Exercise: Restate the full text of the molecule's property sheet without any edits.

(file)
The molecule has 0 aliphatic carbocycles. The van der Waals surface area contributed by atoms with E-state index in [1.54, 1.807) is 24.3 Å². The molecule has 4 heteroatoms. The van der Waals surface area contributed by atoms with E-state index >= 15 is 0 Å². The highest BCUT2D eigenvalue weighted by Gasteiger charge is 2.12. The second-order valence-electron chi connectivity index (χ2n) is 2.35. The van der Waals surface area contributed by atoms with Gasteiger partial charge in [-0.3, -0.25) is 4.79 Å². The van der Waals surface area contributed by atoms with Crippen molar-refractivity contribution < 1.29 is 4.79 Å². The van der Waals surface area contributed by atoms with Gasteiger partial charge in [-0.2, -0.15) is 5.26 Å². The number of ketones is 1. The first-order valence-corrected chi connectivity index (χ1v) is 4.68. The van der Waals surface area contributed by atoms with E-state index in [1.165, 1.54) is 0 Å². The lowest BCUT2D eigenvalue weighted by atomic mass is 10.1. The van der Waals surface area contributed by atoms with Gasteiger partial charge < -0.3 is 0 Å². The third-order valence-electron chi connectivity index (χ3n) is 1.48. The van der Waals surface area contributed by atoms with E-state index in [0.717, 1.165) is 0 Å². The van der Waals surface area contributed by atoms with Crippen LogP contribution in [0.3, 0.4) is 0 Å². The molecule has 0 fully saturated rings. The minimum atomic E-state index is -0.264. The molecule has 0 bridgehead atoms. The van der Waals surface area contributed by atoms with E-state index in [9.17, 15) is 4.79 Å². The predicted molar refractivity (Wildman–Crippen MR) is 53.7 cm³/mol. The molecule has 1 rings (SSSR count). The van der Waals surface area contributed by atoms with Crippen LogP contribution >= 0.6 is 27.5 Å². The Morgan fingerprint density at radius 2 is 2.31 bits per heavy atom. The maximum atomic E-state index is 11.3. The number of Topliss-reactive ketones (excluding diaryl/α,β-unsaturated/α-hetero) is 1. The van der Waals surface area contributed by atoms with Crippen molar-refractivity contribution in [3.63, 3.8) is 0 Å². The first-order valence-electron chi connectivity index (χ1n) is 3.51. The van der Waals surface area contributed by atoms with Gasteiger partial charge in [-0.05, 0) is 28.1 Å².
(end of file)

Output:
The molecule has 0 aliphatic carbocycles. The van der Waals surface area contributed by atoms with E-state index in [1.54, 1.807) is 24.3 Å². The molecule has 4 heteroatoms. The van der Waals surface area contributed by atoms with E-state index >= 15 is 0 Å². The highest BCUT2D eigenvalue weighted by Gasteiger charge is 2.12. The second-order valence-electron chi connectivity index (χ2n) is 2.35. The van der Waals surface area contributed by atoms with Gasteiger partial charge in [-0.3, -0.25) is 4.79 Å². The van der Waals surface area contributed by atoms with Crippen molar-refractivity contribution < 1.29 is 4.79 Å². The van der Waals surface area contributed by atoms with Gasteiger partial charge in [-0.2, -0.15) is 5.26 Å². The number of ketones is 1. The first-order valence-corrected chi connectivity index (χ1v) is 4.68. The van der Waals surface area contributed by atoms with E-state index in [1.165, 1.54) is 0 Å². The lowest BCUT2D eigenvalue weighted by atomic mass is 10.1. The van der Waals surface area contributed by atoms with Gasteiger partial charge < -0.3 is 0 Å². The third-order valence-electron chi connectivity index (χ3n) is 1.48. The van der Waals surface area contributed by atoms with E-state index in [0.717, 1.165) is 0 Å². The van der Waals surface area contributed by atoms with Crippen LogP contribution in [0.3, 0.4) is 0 Å². The molecule has 0 fully saturated rings. The minimum atomic E-state index is -0.264. The molecule has 0 bridgehead atoms. The van der Waals surface area contributed by atoms with E-state index in [9.17, 15) is 4.79 Å². The predicted molar refractivity (Wildman–Crippen MR) is 53.7 cm³/mol. The molecule has 1 rings (SSSR count). The van der Waals surface area contributed by atoms with Crippen LogP contribution >= 0.6 is 27.5 Å². The Morgan fingerprint density at radius 2 is 2.31 bits per heavy atom. The maximum atomic E-state index is 11.3. The number of Topliss-reactive ketones (excluding diaryl/α,β-unsaturated/α-hetero) is 1. The van der Waals surface area contributed by atoms with Crippen molar-refractivity contribution in [3.63, 3.8) is 0 Å². The first-order valence-electron chi connectivity index (χ1n) is 3.51. The van der Waals surface area contributed by atoms with Gasteiger partial charge in [-0.05, 0) is 28.1 Å².